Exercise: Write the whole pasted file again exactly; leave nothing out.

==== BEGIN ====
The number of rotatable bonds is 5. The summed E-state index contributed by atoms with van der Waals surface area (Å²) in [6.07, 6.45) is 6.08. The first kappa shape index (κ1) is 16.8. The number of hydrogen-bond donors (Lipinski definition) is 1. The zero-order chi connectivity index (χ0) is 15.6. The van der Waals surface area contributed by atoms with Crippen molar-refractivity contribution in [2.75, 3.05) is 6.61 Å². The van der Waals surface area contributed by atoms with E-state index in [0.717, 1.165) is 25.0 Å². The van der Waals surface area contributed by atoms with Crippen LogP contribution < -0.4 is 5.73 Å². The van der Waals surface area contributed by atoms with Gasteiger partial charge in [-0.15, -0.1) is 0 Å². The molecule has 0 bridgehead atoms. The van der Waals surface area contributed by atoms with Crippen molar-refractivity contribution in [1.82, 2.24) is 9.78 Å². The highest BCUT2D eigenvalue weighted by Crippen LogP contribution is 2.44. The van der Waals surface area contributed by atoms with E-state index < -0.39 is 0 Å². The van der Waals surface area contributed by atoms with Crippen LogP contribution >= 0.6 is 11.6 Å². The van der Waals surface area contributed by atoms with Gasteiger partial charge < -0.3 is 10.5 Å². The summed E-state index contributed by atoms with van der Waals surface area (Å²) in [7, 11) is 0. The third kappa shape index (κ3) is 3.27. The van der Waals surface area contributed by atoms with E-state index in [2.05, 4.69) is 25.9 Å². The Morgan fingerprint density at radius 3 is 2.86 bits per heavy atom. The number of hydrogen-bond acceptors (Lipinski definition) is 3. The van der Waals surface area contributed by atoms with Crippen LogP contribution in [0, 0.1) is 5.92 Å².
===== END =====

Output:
The number of rotatable bonds is 5. The summed E-state index contributed by atoms with van der Waals surface area (Å²) in [6.07, 6.45) is 6.08. The first kappa shape index (κ1) is 16.8. The number of hydrogen-bond donors (Lipinski definition) is 1. The zero-order chi connectivity index (χ0) is 15.6. The van der Waals surface area contributed by atoms with Crippen molar-refractivity contribution in [2.75, 3.05) is 6.61 Å². The van der Waals surface area contributed by atoms with E-state index in [0.717, 1.165) is 25.0 Å². The van der Waals surface area contributed by atoms with Crippen LogP contribution < -0.4 is 5.73 Å². The van der Waals surface area contributed by atoms with Gasteiger partial charge in [-0.15, -0.1) is 0 Å². The molecule has 0 bridgehead atoms. The van der Waals surface area contributed by atoms with Crippen molar-refractivity contribution in [1.82, 2.24) is 9.78 Å². The highest BCUT2D eigenvalue weighted by Crippen LogP contribution is 2.44. The van der Waals surface area contributed by atoms with E-state index < -0.39 is 0 Å². The van der Waals surface area contributed by atoms with Crippen LogP contribution >= 0.6 is 11.6 Å². The van der Waals surface area contributed by atoms with Gasteiger partial charge < -0.3 is 10.5 Å². The summed E-state index contributed by atoms with van der Waals surface area (Å²) in [7, 11) is 0. The third kappa shape index (κ3) is 3.27. The van der Waals surface area contributed by atoms with E-state index in [2.05, 4.69) is 25.9 Å². The Morgan fingerprint density at radius 3 is 2.86 bits per heavy atom. The number of hydrogen-bond acceptors (Lipinski definition) is 3. The van der Waals surface area contributed by atoms with Crippen LogP contribution in [0, 0.1) is 5.92 Å².